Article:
Police raid home of Brazil Olympics chief over Rio 2016 vote-buying

Carlos Arthur Nuzman questioned about alleged $2m payment for vote of Lamine Diack

 President of the Brazilian Olympic Committee and honorary member of the IOC Carlos Arthur Nuzman (right) arriving at police headquarters in Rio   to give a statement. Photograph: EPA/Antonio Lacerda

President of the Brazilian Olympic Committee and honorary member of the IOC Carlos Arthur Nuzman (right) arriving at police headquarters in Rio to give a statement. Photograph: EPA/Antonio Lacerda

 

Police raided the home of Brazil’s Olympics chief Carlos Arthur Nuzman on Tuesday, accusing him of brokering a deal to bribe International Olympic Committee (IOC) members to bring the 2016 games to Rio de Janeiro with the backing of the former state governor.

A federal judge ordered the seizure of Mr Nuzman’s passport as he was brought in for questioning in Rio about an alleged $2 million (€1.68m) payment in return for the vote of Lamine Diack, former president of the International Association of Athletics Federations (IAAF).

Police were also serving two arrest warrants and conducting search operations as part of the investigation started nine months ago in co-operation with French authorities, police said in a statement.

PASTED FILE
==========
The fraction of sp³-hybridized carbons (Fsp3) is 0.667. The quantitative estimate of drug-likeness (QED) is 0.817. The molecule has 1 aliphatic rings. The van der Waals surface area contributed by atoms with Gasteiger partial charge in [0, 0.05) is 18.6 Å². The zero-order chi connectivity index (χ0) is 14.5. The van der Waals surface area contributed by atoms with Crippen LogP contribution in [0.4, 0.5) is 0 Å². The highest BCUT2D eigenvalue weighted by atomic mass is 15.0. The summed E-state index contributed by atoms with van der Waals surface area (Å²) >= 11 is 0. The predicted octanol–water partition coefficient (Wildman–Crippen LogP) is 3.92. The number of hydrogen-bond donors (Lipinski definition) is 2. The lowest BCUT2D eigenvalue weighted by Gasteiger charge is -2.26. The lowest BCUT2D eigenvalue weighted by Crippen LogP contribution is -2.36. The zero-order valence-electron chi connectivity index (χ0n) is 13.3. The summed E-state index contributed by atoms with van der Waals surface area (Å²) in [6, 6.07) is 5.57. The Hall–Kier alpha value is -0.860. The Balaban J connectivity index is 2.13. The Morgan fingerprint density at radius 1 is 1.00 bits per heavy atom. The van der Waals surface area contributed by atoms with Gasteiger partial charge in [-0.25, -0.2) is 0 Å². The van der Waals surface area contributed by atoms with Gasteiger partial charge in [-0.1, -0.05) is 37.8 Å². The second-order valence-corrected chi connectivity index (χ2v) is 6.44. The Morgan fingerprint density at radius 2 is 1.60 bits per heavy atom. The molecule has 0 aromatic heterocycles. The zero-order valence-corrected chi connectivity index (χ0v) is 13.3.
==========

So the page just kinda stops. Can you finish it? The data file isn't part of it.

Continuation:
In Paris, French prosecutors said the investigation had revealed a corruption scheme around Papa Massata Diack, the son of Lamine Diack, who was once an influential member of the IOC.

Brazilian prosecutors said evidence showed a criminal conspiracy headed by former Rio de Janeiro state governor Sergio Cabral, who was convicted this year of taking part in a domestic corruption scheme.

Connections

Prosecutors allege the conspirators led by Mr Cabral gave $2 million for the elder Diack’s influential vote to bring the 2016 Olympics Games to Rio, with Brazilian Olympic Committee president Mr Nuzman making the connections on both sides.

The French newspaper Le Monde first reported in March on a payment to the Diack family three days before the 2009 IOC vote to choose the host city for the 2016 games.

Rio lost the first vote to Madrid, but bounced back to win the nomination on a third ballot by 66 votes to 32.

After the publication of the Le Monde report, the IOC said it had started investigating the allegations, and a Rio 2016 Games spokesman said the 2009 IOC vote was clean.

Organisers

Mr Nuzman (75) was an IOC member for 12 years, and one of the most prominent players in bringing the games to Rio. He is now an honorary IOC member and part of the 2020 Tokyo Games commission, which advises organisers how to run the event.

On Tuesday a spokesman for the Rio Olympics declined to comment on the federal police statement.

A media representative for the Lausanne, Switzerland-based IOC said: “The IOC has learned about these circumstances from the media, and is making every effort to get the full information. It is in the highest interests of the IOC to get clarification on this matter.”

Reuters could not immediately contact representatives for Mr Nuzman and Mr Cabral.

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